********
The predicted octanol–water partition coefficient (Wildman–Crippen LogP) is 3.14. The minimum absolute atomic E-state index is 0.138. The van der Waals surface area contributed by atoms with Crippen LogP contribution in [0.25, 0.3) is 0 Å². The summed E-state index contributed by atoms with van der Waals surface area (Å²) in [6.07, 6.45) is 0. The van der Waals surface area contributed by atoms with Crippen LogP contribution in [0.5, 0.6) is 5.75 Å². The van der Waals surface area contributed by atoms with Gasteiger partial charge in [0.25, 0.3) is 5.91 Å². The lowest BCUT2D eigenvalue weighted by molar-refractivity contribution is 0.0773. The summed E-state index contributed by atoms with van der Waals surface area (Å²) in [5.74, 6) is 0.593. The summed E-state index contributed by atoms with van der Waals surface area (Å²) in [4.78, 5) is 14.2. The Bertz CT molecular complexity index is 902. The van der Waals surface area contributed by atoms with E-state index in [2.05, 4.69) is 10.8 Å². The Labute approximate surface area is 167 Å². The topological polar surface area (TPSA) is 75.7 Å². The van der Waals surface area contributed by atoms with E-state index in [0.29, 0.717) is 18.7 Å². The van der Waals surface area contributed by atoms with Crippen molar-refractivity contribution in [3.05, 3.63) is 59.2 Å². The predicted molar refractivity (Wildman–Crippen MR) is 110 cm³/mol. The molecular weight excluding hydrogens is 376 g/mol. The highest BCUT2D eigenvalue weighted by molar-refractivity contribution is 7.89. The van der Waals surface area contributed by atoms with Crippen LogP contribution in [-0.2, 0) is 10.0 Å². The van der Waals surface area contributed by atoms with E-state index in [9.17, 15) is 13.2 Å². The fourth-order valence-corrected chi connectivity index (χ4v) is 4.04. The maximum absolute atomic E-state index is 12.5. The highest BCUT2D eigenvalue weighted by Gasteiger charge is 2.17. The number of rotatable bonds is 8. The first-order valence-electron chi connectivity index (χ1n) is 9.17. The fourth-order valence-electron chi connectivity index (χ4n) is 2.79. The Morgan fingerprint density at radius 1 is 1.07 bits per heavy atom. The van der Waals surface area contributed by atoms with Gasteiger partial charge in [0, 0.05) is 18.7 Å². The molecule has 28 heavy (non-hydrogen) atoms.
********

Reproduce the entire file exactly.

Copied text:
The predicted octanol–water partition coefficient (Wildman–Crippen LogP) is 3.14. The minimum absolute atomic E-state index is 0.138. The van der Waals surface area contributed by atoms with Crippen LogP contribution in [0.25, 0.3) is 0 Å². The summed E-state index contributed by atoms with van der Waals surface area (Å²) in [6.07, 6.45) is 0. The van der Waals surface area contributed by atoms with Crippen LogP contribution in [0.5, 0.6) is 5.75 Å². The van der Waals surface area contributed by atoms with Gasteiger partial charge in [0.25, 0.3) is 5.91 Å². The lowest BCUT2D eigenvalue weighted by molar-refractivity contribution is 0.0773. The summed E-state index contributed by atoms with van der Waals surface area (Å²) in [5.74, 6) is 0.593. The summed E-state index contributed by atoms with van der Waals surface area (Å²) in [4.78, 5) is 14.2. The Bertz CT molecular complexity index is 902. The van der Waals surface area contributed by atoms with E-state index in [2.05, 4.69) is 10.8 Å². The Labute approximate surface area is 167 Å². The topological polar surface area (TPSA) is 75.7 Å². The van der Waals surface area contributed by atoms with E-state index in [0.29, 0.717) is 18.7 Å². The van der Waals surface area contributed by atoms with Crippen molar-refractivity contribution in [3.05, 3.63) is 59.2 Å². The predicted molar refractivity (Wildman–Crippen MR) is 110 cm³/mol. The molecular weight excluding hydrogens is 376 g/mol. The highest BCUT2D eigenvalue weighted by molar-refractivity contribution is 7.89. The van der Waals surface area contributed by atoms with Crippen LogP contribution in [-0.2, 0) is 10.0 Å². The van der Waals surface area contributed by atoms with E-state index in [9.17, 15) is 13.2 Å². The fourth-order valence-corrected chi connectivity index (χ4v) is 4.04. The maximum absolute atomic E-state index is 12.5. The highest BCUT2D eigenvalue weighted by Gasteiger charge is 2.17. The number of rotatable bonds is 8. The first-order valence-electron chi connectivity index (χ1n) is 9.17. The fourth-order valence-electron chi connectivity index (χ4n) is 2.79. The Morgan fingerprint density at radius 1 is 1.07 bits per heavy atom. The van der Waals surface area contributed by atoms with Gasteiger partial charge in [0, 0.05) is 18.7 Å². The molecule has 28 heavy (non-hydrogen) atoms.